In this segment, I answered questions chosen at random by Greg Perkins impromptu. The questions were:
  • Any special plans for episode #300?
  • Contracts are considered invalid if their terms involve the violation of rights. If a politician gets elected when he promises to violate rights, should his claim to office be considered invalid?

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Conclusion (1:06:49)

Thank you for joining us for this episode of Philosophy in Action Radio! If you enjoyed this episode, please contribute to contribute to our tip jar.


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The vast majority of Philosophy in Action Radio – the live show and the podcast – is available to anyone, free of charge. That's because my mission is to spread rational principles for real life far and wide, as I do every week to thousands of listeners. I love producing the show, but each episode requires requires the investment of time, effort, and money. So if you enjoy and value my work, please contribute to the tip jar. I suggest $5 per episode or $20 per month, but any amount is appreciated. In return, regular contributors enjoy free access to my premium content.

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About Philosophy in Action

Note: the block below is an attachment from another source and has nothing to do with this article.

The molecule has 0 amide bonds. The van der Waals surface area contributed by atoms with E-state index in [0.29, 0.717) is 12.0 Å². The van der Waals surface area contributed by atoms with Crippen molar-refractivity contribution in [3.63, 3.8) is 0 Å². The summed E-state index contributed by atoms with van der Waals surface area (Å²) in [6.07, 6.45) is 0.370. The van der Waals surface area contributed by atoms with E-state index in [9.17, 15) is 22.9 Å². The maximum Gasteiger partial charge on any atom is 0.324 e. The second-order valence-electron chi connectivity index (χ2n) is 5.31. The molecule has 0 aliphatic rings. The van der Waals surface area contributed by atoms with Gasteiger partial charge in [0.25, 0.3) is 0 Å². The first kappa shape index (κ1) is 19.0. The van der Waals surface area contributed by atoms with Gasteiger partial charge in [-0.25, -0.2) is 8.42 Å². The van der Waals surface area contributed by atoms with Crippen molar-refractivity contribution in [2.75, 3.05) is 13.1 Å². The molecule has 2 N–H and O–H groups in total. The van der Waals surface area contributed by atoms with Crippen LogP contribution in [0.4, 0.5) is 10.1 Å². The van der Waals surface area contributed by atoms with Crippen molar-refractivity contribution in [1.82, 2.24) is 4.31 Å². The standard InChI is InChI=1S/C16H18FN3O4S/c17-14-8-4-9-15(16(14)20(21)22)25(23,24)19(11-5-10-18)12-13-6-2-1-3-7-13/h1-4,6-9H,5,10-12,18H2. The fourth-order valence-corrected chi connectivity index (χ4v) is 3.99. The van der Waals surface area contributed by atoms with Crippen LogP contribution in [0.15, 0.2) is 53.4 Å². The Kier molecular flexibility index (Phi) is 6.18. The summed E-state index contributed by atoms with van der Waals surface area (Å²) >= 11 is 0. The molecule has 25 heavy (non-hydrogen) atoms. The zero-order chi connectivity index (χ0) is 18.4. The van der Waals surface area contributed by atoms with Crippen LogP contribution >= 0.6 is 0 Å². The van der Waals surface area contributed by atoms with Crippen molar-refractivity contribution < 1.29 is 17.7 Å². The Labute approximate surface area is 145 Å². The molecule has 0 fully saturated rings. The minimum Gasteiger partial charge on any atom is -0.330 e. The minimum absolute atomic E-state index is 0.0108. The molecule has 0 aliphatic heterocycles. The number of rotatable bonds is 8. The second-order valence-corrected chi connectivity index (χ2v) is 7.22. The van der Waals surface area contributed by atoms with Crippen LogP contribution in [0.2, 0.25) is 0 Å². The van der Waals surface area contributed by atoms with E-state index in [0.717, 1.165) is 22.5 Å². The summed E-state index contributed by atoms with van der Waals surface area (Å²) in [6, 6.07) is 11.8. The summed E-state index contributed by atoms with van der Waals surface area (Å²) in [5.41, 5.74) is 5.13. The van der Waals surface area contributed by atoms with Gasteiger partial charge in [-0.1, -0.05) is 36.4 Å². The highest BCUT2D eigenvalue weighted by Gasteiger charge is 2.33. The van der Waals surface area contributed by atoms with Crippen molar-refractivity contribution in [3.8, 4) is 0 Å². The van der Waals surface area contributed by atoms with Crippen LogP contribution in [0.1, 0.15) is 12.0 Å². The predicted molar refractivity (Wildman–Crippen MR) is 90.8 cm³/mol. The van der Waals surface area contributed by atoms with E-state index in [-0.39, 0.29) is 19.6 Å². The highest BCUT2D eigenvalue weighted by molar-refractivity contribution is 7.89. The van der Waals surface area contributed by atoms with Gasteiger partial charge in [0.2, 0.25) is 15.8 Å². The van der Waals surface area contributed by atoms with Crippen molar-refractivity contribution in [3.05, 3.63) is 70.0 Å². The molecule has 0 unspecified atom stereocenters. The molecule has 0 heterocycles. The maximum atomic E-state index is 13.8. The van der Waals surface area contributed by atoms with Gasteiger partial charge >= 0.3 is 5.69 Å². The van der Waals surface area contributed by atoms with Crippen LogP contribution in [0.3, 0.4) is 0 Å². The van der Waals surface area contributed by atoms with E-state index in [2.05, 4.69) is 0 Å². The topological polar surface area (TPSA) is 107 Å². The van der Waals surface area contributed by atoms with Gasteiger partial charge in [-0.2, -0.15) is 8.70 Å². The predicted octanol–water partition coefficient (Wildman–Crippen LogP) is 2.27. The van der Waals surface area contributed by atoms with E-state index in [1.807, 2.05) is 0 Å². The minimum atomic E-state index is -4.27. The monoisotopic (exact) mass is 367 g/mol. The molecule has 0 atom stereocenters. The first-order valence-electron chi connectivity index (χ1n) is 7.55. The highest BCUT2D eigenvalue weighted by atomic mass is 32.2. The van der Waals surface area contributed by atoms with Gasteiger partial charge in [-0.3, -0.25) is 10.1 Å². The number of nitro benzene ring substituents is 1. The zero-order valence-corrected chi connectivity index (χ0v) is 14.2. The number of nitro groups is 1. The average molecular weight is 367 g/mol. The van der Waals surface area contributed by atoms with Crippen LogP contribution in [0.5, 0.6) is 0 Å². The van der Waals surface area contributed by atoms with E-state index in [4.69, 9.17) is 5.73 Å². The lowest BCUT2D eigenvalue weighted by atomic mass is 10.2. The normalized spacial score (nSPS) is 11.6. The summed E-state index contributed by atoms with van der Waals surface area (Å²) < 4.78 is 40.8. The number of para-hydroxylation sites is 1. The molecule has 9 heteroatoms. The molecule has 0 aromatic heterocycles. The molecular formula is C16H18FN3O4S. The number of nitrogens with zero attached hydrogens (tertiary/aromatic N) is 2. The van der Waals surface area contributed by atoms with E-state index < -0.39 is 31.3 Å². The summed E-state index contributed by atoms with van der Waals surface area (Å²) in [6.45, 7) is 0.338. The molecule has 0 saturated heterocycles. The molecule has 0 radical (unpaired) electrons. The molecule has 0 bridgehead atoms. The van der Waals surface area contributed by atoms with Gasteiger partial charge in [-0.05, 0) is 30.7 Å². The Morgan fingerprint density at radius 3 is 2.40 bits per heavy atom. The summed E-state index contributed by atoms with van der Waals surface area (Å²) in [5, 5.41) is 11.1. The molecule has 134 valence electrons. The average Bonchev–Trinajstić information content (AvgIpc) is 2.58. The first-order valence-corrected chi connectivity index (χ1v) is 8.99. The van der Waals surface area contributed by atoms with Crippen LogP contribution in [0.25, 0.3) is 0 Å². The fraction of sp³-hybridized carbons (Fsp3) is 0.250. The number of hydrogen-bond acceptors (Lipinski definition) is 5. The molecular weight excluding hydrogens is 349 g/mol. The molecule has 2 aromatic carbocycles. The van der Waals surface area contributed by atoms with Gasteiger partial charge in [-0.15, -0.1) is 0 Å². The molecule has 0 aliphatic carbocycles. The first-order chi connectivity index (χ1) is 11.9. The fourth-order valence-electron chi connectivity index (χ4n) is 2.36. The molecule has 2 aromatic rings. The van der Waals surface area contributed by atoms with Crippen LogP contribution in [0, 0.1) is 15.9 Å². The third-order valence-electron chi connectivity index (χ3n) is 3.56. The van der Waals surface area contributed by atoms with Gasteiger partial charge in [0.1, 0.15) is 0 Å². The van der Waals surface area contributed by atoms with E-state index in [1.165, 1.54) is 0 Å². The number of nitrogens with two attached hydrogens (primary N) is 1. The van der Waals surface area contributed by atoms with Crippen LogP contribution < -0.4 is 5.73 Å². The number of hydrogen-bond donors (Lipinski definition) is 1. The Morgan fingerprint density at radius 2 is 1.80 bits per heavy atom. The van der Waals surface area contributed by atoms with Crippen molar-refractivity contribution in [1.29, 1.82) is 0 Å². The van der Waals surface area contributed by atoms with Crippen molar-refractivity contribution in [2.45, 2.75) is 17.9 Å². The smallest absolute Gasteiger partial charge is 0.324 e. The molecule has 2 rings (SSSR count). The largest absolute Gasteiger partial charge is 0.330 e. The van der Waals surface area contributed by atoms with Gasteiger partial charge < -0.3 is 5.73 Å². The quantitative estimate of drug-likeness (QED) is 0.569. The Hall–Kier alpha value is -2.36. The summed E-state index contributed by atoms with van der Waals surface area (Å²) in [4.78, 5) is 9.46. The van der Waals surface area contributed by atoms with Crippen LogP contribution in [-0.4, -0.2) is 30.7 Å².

I'm Dr. Diana Brickell (formerly Diana Hsieh). I'm a philosopher, and I've long specialized in the application of rational principles to the challenges of real life. I completed my Ph.D in philosophy from the University of Colorado at Boulder in 2009. I retired from work as a public intellectual in 2015.

From September 2009 to September 2015, I produced a radio show and podcast, Philosophy in Action Radio. In the primary show, my co-host Greg Perkins and I answered questions applying rational principles to the challenges of real life. We broadcast live over the internet on Sunday mornings.

You can listen to these 362 podcasts by subscribing to the Podcast RSS Feed. You can also peruse the podcast archive, where episodes and questions are sorted by date and by topic.

My first book, Responsibility & Luck: A Defense of Praise and Blame, can be purchased in paperback and Kindle. The book defends the justice of moral praise and blame of persons using an Aristotelian theory of moral responsibility, thereby refuting Thomas Nagel's "problem of moral luck." My second book (and online course), Explore Atlas Shrugged, is a fantastic resource for anyone wishing to study Ayn Rand's epic novel in depth.

You can also read my blog NoodleFood and subscribe to its Blog RSS Feed.

I can be reached via e-mail to diana@philosophyinaction.com.